I look forward to getting my project started.
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post #9 of 11 Old 02-11-2019, 12:22 PM
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Back when my shop was a lot bigger than now, I stored all my plywood flat in a rack I had built. Handling a sheet of plywood alone can be tough. If you can envision a 3/4 inch plywood platform 24X36 inches with 10 inch swivel castors and on top of the platform build an "A" frame the width of the platform. Make the top of the "A" frame low enough it will fit under the front of your table saw.

Pull the plywood out of the flat storage. Let plywood drop down onto the "A" frame dolly. Walk over to the table saw, tilt the end of the plywood up onto the table saw and kick the dolly under the front edge of the table saw. It worked great for me. I did have a piece of rubber in the top of the "A" frame so it didn't scratch the plywood.


Anything is possible IF you don't know what you are talking about.
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post #10 of 11 Old 02-11-2019, 12:47 PM
where's my table saw?
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Breaking down 4 X 8 sheets ..

My days of handling full 4 X 8 sheets are over. This is why I suggested
combining an assembly and break down table that's low to the ground, 24" or so. It will save your back an make sawing with the table saw much easier. Often a rip down the length will do when making cabinets because rarely are there any dimensions over 30" in width. You can rip that on the table saw, but a helper or a outfeed table is a must. If your piece gets sideways, you have ruined it.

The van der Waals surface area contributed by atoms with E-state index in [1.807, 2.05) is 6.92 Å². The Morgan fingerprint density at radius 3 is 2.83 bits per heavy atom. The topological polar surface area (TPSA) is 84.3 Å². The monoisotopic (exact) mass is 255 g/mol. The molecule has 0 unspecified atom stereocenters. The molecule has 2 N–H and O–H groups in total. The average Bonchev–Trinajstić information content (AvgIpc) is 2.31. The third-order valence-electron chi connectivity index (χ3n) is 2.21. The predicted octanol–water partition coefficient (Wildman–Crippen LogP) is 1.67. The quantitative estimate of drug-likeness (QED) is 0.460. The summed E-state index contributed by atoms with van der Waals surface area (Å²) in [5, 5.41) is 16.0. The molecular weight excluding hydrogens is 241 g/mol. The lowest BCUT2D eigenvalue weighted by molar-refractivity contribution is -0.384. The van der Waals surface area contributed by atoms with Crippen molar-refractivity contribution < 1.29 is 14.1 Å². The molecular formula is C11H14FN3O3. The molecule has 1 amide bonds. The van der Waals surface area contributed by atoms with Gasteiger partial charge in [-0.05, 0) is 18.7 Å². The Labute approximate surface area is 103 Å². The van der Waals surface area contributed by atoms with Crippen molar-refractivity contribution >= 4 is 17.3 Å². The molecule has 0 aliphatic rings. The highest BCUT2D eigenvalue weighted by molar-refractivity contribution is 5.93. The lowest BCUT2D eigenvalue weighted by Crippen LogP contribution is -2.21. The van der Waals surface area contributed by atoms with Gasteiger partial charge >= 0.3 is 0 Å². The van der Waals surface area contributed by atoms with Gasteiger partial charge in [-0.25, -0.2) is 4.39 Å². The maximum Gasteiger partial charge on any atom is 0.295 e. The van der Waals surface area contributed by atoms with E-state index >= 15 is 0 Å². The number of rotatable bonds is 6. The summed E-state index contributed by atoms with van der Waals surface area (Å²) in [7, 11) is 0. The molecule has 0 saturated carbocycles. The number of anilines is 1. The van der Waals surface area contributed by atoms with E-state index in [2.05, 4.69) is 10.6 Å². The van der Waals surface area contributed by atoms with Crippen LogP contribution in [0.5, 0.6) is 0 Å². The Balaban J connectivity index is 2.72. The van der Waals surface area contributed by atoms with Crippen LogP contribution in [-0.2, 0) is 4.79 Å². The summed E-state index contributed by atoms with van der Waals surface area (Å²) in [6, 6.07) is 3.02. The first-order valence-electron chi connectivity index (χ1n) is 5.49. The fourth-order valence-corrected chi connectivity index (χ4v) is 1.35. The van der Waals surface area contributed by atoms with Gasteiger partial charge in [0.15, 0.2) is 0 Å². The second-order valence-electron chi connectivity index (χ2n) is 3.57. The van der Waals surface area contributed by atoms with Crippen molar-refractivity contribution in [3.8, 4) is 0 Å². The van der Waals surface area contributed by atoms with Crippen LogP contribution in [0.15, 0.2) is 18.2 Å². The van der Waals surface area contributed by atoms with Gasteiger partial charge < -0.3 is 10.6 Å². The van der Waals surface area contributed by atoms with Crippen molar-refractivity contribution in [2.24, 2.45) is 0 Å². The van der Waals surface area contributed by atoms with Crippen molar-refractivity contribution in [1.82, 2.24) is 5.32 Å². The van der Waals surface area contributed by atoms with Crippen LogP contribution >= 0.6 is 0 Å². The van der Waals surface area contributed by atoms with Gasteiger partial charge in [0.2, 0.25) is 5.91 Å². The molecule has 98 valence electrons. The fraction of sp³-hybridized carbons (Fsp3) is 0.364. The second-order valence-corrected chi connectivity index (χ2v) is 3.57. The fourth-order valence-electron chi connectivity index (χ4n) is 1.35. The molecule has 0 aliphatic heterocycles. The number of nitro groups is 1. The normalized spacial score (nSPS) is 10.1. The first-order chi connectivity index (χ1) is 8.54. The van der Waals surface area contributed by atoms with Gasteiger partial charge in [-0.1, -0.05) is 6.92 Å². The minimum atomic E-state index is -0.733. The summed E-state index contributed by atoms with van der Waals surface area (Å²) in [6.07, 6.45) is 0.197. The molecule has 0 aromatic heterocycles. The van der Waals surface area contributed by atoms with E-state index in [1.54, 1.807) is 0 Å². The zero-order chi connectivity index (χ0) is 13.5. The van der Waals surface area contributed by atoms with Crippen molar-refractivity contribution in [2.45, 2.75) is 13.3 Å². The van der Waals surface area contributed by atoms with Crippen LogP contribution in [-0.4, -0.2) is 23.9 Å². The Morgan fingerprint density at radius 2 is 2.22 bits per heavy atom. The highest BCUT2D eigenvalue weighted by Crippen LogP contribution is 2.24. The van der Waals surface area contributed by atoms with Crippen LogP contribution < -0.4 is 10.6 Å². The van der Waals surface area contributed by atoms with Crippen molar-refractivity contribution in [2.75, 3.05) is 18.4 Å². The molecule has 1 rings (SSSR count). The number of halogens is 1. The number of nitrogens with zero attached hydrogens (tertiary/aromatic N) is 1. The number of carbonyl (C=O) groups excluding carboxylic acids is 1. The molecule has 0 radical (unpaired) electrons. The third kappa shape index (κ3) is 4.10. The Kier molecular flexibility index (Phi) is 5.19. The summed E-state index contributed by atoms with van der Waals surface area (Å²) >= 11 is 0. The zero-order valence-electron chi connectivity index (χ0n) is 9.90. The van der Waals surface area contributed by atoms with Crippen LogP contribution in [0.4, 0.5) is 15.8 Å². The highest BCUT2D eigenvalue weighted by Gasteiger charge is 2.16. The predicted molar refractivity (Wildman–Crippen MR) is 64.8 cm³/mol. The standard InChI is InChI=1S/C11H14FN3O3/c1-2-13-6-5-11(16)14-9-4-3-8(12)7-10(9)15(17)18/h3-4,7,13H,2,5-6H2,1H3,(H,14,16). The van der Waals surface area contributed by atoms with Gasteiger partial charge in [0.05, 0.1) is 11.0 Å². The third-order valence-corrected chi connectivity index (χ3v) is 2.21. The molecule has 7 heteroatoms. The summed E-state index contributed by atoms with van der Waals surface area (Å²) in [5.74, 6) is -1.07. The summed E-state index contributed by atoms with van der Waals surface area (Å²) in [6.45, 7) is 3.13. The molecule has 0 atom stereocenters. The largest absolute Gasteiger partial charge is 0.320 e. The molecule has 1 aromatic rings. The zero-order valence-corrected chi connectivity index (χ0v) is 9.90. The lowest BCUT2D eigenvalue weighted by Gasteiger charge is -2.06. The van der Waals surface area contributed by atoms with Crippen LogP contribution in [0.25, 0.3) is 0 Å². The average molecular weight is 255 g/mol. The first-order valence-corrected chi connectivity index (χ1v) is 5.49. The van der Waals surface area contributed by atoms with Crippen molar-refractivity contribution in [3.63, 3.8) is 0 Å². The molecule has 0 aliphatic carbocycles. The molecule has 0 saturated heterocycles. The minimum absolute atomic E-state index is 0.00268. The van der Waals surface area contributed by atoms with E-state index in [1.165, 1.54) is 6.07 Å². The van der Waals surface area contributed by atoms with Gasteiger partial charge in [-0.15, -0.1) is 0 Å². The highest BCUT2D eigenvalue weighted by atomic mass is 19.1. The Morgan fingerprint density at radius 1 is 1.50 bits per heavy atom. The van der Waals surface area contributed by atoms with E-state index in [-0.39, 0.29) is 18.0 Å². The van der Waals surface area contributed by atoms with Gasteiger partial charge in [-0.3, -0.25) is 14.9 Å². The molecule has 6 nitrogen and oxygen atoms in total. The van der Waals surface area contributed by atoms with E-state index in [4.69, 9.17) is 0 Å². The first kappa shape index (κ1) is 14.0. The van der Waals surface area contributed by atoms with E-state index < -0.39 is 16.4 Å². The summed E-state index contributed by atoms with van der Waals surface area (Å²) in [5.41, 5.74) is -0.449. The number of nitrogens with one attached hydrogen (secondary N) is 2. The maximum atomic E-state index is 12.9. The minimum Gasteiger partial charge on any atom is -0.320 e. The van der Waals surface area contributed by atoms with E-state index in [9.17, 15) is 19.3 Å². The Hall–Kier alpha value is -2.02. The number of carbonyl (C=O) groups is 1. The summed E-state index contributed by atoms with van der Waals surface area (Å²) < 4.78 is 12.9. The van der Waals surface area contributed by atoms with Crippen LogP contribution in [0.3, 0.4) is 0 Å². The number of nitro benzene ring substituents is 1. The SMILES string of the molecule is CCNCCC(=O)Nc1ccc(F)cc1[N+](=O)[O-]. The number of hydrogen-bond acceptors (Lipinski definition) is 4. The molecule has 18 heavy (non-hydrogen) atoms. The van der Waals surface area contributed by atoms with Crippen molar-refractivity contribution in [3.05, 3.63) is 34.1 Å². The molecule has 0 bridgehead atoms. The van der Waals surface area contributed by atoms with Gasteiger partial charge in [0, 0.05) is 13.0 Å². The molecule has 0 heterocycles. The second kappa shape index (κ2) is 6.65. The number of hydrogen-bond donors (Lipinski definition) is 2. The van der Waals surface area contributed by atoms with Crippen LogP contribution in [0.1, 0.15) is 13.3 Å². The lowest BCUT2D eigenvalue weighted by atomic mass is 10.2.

Having put up with moving heavy sheet goods around for years, I decided to build my own 2 axis panel saw and IF I were still making them, it would see more use than now. A piece of 2" foam on top of the 4 x 8 low table would make it easy to rip or cross cut to any size you need with a straight edge guide.... measure twice, cut once.

The answer to your question will only be as detailed and specific as the question is detailed and specific. Good questions also include a sketch or a photo that illustrates your issue. (:< D)
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post #11 of 11 Old 02-11-2019, 01:08 PM
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Oh dear, I'm afraid I bought flat pack units and the company designed the kitchen for free. I assembled the units and placed them in the garage to match the kitchen lay out. While doing this, the kitchen was out of use for just one day when I put the sink and new water pipes in to serve a washing machine and dish washer.
I got over the electric regs requiring connection to a fused outlet by simply plugging into the existing wall socket and leading connection to a fused socket and then the machines. All worked perfectly. This was done before digital cameras and regret have no photos of finished kitchen which was two moves ago.
I am sure you have flat pack companies in US.


Last edited by johnep; 02-11-2019 at 01:13 PM.